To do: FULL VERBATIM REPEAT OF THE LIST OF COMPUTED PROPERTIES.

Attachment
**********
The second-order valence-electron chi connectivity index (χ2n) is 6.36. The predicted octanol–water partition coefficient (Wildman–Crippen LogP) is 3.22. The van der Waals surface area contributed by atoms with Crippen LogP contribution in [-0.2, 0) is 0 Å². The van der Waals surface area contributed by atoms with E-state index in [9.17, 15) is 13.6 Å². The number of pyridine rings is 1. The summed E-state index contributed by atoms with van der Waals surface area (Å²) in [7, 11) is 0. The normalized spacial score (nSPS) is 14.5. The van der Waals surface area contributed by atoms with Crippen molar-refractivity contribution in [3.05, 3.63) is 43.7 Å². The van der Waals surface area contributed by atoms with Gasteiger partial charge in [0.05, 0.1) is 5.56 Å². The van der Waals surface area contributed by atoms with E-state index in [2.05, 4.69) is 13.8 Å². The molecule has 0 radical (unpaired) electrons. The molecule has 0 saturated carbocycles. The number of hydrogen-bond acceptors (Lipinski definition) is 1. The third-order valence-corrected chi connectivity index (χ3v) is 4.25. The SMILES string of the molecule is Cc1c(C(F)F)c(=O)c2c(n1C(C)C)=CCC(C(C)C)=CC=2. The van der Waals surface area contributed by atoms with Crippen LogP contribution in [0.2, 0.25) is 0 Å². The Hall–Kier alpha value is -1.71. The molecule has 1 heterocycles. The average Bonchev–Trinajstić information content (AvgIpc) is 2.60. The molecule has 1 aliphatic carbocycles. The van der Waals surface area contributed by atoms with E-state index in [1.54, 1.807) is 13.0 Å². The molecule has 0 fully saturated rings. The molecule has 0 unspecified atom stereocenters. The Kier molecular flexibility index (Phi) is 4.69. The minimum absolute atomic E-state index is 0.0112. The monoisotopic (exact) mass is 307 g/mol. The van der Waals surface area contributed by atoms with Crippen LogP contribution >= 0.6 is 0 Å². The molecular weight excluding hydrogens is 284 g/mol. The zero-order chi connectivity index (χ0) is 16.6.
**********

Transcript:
The second-order valence-electron chi connectivity index (χ2n) is 6.36. The predicted octanol–water partition coefficient (Wildman–Crippen LogP) is 3.22. The van der Waals surface area contributed by atoms with Crippen LogP contribution in [-0.2, 0) is 0 Å². The van der Waals surface area contributed by atoms with E-state index in [9.17, 15) is 13.6 Å². The number of pyridine rings is 1. The summed E-state index contributed by atoms with van der Waals surface area (Å²) in [7, 11) is 0. The normalized spacial score (nSPS) is 14.5. The van der Waals surface area contributed by atoms with Crippen molar-refractivity contribution in [3.05, 3.63) is 43.7 Å². The van der Waals surface area contributed by atoms with Gasteiger partial charge in [0.05, 0.1) is 5.56 Å². The van der Waals surface area contributed by atoms with E-state index in [2.05, 4.69) is 13.8 Å². The molecule has 0 radical (unpaired) electrons. The molecule has 0 saturated carbocycles. The number of hydrogen-bond acceptors (Lipinski definition) is 1. The third-order valence-corrected chi connectivity index (χ3v) is 4.25. The SMILES string of the molecule is Cc1c(C(F)F)c(=O)c2c(n1C(C)C)=CCC(C(C)C)=CC=2. The van der Waals surface area contributed by atoms with Crippen LogP contribution in [0.2, 0.25) is 0 Å². The Hall–Kier alpha value is -1.71. The molecule has 1 heterocycles. The average Bonchev–Trinajstić information content (AvgIpc) is 2.60. The molecule has 1 aliphatic carbocycles. The van der Waals surface area contributed by atoms with E-state index in [1.54, 1.807) is 13.0 Å². The molecule has 0 fully saturated rings. The molecule has 0 unspecified atom stereocenters. The Kier molecular flexibility index (Phi) is 4.69. The minimum absolute atomic E-state index is 0.0112. The monoisotopic (exact) mass is 307 g/mol. The van der Waals surface area contributed by atoms with Crippen LogP contribution >= 0.6 is 0 Å². The molecular weight excluding hydrogens is 284 g/mol. The zero-order chi connectivity index (χ0) is 16.6.